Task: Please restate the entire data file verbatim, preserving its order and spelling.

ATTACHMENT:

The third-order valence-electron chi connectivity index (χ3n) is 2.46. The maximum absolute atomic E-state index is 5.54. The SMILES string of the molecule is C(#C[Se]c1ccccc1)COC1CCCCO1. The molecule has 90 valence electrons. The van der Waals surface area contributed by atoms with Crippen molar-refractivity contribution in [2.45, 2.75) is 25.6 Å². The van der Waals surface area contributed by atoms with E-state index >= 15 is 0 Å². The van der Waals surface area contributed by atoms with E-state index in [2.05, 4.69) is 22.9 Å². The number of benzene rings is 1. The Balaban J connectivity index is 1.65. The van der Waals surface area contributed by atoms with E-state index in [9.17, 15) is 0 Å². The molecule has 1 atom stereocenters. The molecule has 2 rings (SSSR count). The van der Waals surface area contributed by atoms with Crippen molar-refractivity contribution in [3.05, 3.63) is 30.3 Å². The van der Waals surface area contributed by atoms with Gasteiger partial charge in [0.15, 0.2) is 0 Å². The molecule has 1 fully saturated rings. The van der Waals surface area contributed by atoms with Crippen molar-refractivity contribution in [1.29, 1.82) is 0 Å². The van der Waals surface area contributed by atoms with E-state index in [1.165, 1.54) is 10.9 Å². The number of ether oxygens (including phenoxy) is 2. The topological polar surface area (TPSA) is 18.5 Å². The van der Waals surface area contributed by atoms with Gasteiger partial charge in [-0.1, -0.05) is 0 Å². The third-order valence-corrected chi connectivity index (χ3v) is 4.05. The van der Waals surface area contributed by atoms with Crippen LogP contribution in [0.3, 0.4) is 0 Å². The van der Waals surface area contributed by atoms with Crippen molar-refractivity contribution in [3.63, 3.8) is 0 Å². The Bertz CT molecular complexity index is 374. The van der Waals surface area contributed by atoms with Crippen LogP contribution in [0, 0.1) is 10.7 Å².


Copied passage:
The third-order valence-electron chi connectivity index (χ3n) is 2.46. The maximum absolute atomic E-state index is 5.54. The SMILES string of the molecule is C(#C[Se]c1ccccc1)COC1CCCCO1. The molecule has 90 valence electrons. The van der Waals surface area contributed by atoms with Crippen molar-refractivity contribution in [2.45, 2.75) is 25.6 Å². The van der Waals surface area contributed by atoms with E-state index >= 15 is 0 Å². The van der Waals surface area contributed by atoms with E-state index in [2.05, 4.69) is 22.9 Å². The number of benzene rings is 1. The Balaban J connectivity index is 1.65. The van der Waals surface area contributed by atoms with E-state index in [9.17, 15) is 0 Å². The molecule has 1 atom stereocenters. The molecule has 2 rings (SSSR count). The van der Waals surface area contributed by atoms with Crippen molar-refractivity contribution in [3.05, 3.63) is 30.3 Å². The van der Waals surface area contributed by atoms with Gasteiger partial charge in [0.15, 0.2) is 0 Å². The molecule has 1 fully saturated rings. The van der Waals surface area contributed by atoms with Crippen molar-refractivity contribution in [1.29, 1.82) is 0 Å². The van der Waals surface area contributed by atoms with E-state index in [1.165, 1.54) is 10.9 Å². The number of ether oxygens (including phenoxy) is 2. The topological polar surface area (TPSA) is 18.5 Å². The van der Waals surface area contributed by atoms with Gasteiger partial charge in [-0.1, -0.05) is 0 Å². The third-order valence-corrected chi connectivity index (χ3v) is 4.05. The van der Waals surface area contributed by atoms with Crippen LogP contribution in [0.3, 0.4) is 0 Å². The van der Waals surface area contributed by atoms with Crippen molar-refractivity contribution in [3.63, 3.8) is 0 Å². The Bertz CT molecular complexity index is 374. The van der Waals surface area contributed by atoms with Crippen LogP contribution in [0, 0.1) is 10.7 Å².